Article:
State Laws and Related Resources
General information about special education laws may be found at IC 20-35. More detailed information can be found in Article 7 of title 511 of the Indiana Administrative Code (see information below).
511 IAC 7-32 through 49, commonly referred to "Article 7," contains Indiana's special education rules. Article 7 includes the most recent updates as of May 2019. The 2019 Spanish version of Reglamento de Educación Especial Título 511 Artículo 7 is also available without the index. The index will be added to the Spanish version shortly.
Navigating the Course
Navigating the Course: Finding Your Way through Indiana's Special Education Rules was written to provide an overview and a practical resource to help parents, advocates, school personnel, and students understand the requirements of Indiana’s special education rules, found in Article 7. The 2019 Spanish version of Orientación para el curso: Domine las normas sobre educación especial de Indiana is also available. This document is intended to serve as a companion guide to Article 7 and is not a substitute for Article 7. Please refer to Article 7 for the specific language of the special education rules.
Notice of Procedural Safeguards
The sample Indiana Department of Education Notice of Procedural Safeguards and Departamento de Educación de Indiana Aviso de Salvanguardias Procesales outlines the rights a parent of a child who has or may have a disability has under federal and state laws governing special education. A copy of these rights, also known as Procedural Safeguards, must be given to parents once each year and upon initial referral or request for evaluation, the filing of the first complaint or due process hearing during the school year, on the date of any disciplinary action constituting a change of placement, and at a parent’s request.
Federal Laws and Related Resources
Individuals with Disabilities Education Act (IDEA)
The Individuals with Disabilities Education Act (IDEA) is a law that makes available a free appropriate public education (FAPE) to eligible children with disabilities throughout the nation and ensures special education and related services to those children. The IDEA governs how states and public agencies provide early intervention, special education, and related services to more than 6.5 million eligible infants, toddlers, children, and youth with disabilities.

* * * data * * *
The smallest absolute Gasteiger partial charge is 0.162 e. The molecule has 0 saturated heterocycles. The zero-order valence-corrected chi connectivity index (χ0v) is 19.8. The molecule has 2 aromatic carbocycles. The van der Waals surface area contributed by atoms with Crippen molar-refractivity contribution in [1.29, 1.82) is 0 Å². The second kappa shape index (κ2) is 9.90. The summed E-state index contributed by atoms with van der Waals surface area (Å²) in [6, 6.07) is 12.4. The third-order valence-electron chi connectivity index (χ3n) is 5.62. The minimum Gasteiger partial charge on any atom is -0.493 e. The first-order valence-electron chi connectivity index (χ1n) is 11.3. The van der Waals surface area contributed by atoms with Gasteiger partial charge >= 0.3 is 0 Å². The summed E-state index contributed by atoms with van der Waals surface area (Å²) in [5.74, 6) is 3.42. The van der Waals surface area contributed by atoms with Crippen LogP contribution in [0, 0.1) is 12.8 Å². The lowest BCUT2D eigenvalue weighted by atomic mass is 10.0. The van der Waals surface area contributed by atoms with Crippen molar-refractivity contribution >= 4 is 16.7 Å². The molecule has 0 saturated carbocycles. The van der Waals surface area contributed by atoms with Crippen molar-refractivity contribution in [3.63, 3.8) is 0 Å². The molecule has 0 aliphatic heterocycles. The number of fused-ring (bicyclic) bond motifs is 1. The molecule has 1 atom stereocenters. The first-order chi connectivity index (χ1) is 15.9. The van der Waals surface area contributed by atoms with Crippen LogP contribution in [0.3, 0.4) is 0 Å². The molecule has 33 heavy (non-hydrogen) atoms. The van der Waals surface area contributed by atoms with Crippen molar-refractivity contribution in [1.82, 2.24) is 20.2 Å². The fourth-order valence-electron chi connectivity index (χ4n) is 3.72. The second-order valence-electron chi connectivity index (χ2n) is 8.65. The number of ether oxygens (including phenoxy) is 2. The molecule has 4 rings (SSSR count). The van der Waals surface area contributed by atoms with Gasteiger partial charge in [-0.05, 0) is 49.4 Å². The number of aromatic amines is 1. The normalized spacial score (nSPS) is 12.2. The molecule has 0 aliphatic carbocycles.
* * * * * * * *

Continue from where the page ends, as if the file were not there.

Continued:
Section 504 of the Rehabilitation Act of 1973, commonly referred to as Section 504, is a federal civil rights law that protects individuals with disabilities from discrimination on the basis of disability. Section 504 requires public schools provide parents and students with disabilities procedural safeguards that are very similar to the protections afforded to parents under the Individuals with Disabilities Education Act (IDEA). The Office for Civil Rights (OCR) has the responsibility and authority to enforce Section 504, as well as other laws prohibiting discrimination.
- Parent and Educator Resource Guide to Section 504
- Section 504 Accommodations Guidance
- Section 504 of the Rehabilitation Act of 1973
- Protecting Students with Disabilities (FAQs)
Americans with Disabilities Act (ADA)
The Americans with Disabilities Act (ADA) gives civil rights protections to individuals with disabilities that are like those provided to individuals on the basis of race, sex, national origin, and religion. It guarantees equal opportunity for individuals with disabilities in employment, public accommodations, transportation, State and local government services, and telecommunications.
Every Student Succeeds Act (ESSA)
This bipartisan measure reauthorizes the 50-year-old Elementary and Secondary Education Act (ESEA), the federal education law and longstanding commitment to equal opportunity for all students. The new law builds on key areas of progress in recent years, made possible by the efforts of educators, communities, parents, and students across the country.
Family Educational Rights and Privacy Act (FERPA)
The Family Educational Rights and Privacy Act (FERPA) (20 U.S.C. § 1232g; 34 CFR Part 99) is a federal law that protects the privacy of student education records. The law applies to all schools that receive funds under an applicable program of the U.S. Department of Education (USDOE). FERPA gives parents certain rights with respect to their children's education records. These rights transfer to the student when they reach the age of 18 or attend a school beyond the high school level. Students to whom the rights have transferred are "eligible students."
Office of Special Education and Rehabilitative Services (OSERS) and Office of Special Education Programs (OSEP)
Office of Special Education and Rehabilitative Services (OSERS) and Office of Special Education Programs (OSEP) are offices within the USDOE that provide guidance and resources related to the delivery of special education services.
Office for Civil Rights (OCR)
Office for Civil Rights (OCR), USDOE, enforces several federal civil rights laws that prohibit discrimination in programs or activities that receive federal financial assistance from the USDOE. A complaint may be filed by anyone who believes that an educational institution that receives federal financial assistance has discriminated against someone on the basis of race, color, national origin, sex, disability, or age.
Office for Civil Rights
U.S. Department of Education
John C. Kluczynski Federal Building
230 S. Dearborn Street, 37th Floor
Chicago, IL 60604
FAX: 312-730-1576; TDD: 800-877-8339